General Computer Science:

These are the topics which you will typically study in your first year, and therefore will have to do.
  • Graph Theory
  • Linear Algebra (Matrices and Vectors)
  • Calculus I and maybe some Calculus II
  •  Analytical Geometry
  • Set Theory
  • Big O Notation
  • Radicals, Logarithms and Polynomials
  • Logic
Computer Graphics: 

I'm not too sure about Graphics, but these are the subjects which do have some relevance.
  • Fractal Geometry
  • Linear Algebra
  • Analytical Geometry
  • Differentiable Geometry
  • Hyperbolic Geometry
  • Differential Equations
  • Functional Analysis
Information Theory:
  • Differential Equations
  • Real and Complex Analysis - Fourier Series
  • Calculus II and Calculus III - Taylor Series
  • Probability Theory
Algorithms and Data Structures:

Most algorithms are used to solve mathematical problems, rather than the algorithms you see in commercial programs.
  • Graph Theory
  • Number Theory
  • Combinatorics
  • Probability Theory
  • Big O Notation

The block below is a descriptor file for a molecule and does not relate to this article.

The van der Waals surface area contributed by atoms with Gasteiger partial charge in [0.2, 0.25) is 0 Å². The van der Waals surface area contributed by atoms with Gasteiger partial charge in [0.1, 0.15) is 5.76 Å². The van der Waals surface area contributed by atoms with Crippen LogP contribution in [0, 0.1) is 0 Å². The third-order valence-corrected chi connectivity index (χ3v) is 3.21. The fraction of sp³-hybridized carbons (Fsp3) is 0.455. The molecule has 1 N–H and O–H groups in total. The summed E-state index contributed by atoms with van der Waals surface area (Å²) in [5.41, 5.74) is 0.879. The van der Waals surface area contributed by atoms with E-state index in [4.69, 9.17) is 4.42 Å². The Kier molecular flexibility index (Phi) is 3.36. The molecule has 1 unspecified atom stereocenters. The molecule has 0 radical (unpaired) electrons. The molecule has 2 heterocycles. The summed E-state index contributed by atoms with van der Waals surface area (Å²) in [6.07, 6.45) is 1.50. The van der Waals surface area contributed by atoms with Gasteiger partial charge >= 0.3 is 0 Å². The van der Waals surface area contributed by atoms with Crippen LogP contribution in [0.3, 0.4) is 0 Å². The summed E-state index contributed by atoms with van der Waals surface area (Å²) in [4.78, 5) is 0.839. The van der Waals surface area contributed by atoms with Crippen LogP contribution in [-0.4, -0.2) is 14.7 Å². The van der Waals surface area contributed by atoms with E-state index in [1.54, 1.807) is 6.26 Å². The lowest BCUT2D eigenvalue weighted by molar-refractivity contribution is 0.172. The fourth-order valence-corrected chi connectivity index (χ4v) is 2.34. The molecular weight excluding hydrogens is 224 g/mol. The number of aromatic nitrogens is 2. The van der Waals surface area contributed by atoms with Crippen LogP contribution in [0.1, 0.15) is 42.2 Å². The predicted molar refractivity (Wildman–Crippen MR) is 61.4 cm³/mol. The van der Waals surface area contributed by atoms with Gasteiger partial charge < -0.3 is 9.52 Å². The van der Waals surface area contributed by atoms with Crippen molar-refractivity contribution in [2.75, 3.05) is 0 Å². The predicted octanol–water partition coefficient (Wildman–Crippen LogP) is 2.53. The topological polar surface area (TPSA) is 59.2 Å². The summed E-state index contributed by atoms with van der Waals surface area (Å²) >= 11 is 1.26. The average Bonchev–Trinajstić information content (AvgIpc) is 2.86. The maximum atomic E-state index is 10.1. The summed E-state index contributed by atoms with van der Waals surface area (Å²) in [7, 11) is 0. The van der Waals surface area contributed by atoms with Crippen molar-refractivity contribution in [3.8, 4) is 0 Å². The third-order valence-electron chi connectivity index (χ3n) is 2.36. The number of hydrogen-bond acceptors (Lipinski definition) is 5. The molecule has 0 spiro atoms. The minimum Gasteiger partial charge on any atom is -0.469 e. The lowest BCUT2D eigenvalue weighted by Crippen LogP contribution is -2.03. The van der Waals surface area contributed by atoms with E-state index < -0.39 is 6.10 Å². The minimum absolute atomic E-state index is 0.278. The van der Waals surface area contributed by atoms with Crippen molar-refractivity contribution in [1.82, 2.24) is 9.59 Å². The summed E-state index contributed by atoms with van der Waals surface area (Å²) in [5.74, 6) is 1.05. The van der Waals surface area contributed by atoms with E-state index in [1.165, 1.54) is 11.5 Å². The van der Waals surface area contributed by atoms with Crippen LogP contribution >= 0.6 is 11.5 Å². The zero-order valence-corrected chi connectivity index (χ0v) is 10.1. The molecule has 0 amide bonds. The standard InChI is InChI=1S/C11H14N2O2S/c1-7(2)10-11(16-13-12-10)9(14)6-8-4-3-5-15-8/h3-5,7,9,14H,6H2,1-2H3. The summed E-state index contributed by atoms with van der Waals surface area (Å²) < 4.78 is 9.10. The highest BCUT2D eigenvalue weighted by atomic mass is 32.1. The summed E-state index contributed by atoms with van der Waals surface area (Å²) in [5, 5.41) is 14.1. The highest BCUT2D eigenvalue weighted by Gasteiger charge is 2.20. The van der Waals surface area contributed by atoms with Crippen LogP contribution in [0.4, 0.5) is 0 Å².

• Set Theory
Cryptography and Computational Number Theory: 
  • Number Theory

Computability Theory, Computational Complexity Theory and Automata Theory:

  •  Logic
  • Set Theory
  • Calculus I
  • Recursion
  • Proof Writing Techniques
  • Number Theory
  • Big O Notation 
  • Probability Theory
In general, it's best to study Discrete Mathematics rather than Continuous Mathematics. There's some fields like Abstract Algebra which are used in Algebraic Coding Theory. Furthermore, Discrete Geometry has its applications too. Continuous Mathematics encompasses areas like Calculus/Analysis and Topology etc.

WinDbg Extensions - !tz and !tzinfo

When I was writing up my WinDbg cheat sheet, I managed to stumble upon the !tz and !tzinfo extensions in the WinDbg Help documentation. The extensions seem to be solemnly documented directly by Microsoft, but using the ACPI documentation is easily to understand what most of the fields mean.